In our latest tax tips email for accountants we said:
This week we highlight three tax compliance issues which can trip-up taxpayers and tax advisers; how to pay HMRC, how to submit company accounts to HMRC, and when you need to use a specific form to claim tax relief. The approved methods for submitting payments and company accounts are changing in the next three months, so please warn your clients.
Below is just an extract from that email. To receive the full email when it is published each Thursday, simply follow the link on the right (or below, if you’re reading this on a mobile device)
An essential part of your tax return service is telling your clients how much tax they have to pay and by what deadlines. This year you should also advise clients to consider how they plan to pay their tax bill, for instance by; cheque, credit/debit card, or electronic transfer.
Taxpayers who normally pay their tax liabilities due on 31 January by personal credit card, will need to pay before 13 January 2018, as HMRC won’t accept payments by personal credit card after that date. Payments by corporate credit cards will continue to be accepted.
This change is required to comply with the EU Payment Services Directive 2, which comes into effect on 13 January 2018. This Directive prohibits all organisations who accept credit card payments, including HMRC, from recharging the associated fees back to their customers, or in this case – taxpayers. There are fees for paying by credit card which vary considerably according to the type of card used (see link to schedule).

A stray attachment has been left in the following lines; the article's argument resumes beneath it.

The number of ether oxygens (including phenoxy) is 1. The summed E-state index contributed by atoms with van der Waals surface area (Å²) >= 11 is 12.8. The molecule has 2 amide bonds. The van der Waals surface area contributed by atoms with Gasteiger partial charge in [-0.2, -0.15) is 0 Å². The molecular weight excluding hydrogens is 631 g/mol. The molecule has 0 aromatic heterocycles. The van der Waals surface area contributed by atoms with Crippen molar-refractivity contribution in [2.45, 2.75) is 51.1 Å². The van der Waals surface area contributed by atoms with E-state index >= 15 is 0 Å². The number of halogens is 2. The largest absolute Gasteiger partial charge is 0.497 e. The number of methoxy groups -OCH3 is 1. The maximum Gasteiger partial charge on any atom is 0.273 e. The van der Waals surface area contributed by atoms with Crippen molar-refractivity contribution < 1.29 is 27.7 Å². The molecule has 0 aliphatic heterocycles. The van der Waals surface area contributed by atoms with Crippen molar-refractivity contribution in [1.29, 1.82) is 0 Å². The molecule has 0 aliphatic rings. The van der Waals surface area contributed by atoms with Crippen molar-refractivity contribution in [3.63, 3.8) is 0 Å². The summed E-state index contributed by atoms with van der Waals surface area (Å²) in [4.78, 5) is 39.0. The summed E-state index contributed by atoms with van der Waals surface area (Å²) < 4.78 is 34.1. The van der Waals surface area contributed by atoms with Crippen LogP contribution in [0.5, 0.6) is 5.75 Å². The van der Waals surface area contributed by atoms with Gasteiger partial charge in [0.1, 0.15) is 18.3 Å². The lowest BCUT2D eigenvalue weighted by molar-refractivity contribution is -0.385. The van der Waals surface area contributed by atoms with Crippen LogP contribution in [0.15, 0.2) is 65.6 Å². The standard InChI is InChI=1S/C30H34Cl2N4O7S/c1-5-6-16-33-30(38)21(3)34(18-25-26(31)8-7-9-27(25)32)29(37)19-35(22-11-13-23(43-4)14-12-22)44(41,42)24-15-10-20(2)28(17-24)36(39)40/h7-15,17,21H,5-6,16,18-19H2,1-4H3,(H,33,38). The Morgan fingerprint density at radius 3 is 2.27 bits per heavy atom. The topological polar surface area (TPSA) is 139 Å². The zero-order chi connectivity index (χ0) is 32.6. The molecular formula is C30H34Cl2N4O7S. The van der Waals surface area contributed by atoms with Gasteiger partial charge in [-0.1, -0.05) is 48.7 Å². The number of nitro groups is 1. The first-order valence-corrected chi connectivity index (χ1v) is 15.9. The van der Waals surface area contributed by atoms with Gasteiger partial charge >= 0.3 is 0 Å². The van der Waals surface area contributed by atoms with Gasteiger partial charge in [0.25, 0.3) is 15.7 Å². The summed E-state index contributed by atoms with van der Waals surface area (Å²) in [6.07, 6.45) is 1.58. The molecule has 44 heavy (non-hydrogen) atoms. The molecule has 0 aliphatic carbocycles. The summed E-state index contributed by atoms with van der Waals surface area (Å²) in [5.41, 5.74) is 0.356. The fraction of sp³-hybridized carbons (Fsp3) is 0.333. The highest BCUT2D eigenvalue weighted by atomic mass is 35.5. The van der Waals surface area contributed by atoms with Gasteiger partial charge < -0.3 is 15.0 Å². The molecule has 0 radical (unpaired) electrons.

Some taxpayers prefer to pay their tax by cheque, either by sending a cheque in the post with an appropriate payslip to HMRC, or by paying at a Post Office counter with a pre-printed payslip from HMRC.
The Post Office counter service is being withdrawn from 15 December 2017. This will particularly affect small companies who pay their corporation tax in this way, as HMRC’s official position has been not to accept cheques in the post for corporation tax, although cheques that arrive are usually cashed.
Taxpayers will still be able to pay their tax liabilities at a bank or building society branch by cash or cheque, but they need the HMRC printed payslip to do this. The facility to print a payslip still exists on HMRC archived pages (see below), but this DIY payslip can only be used for cheque payments sent by post, not those made by at the bank counter.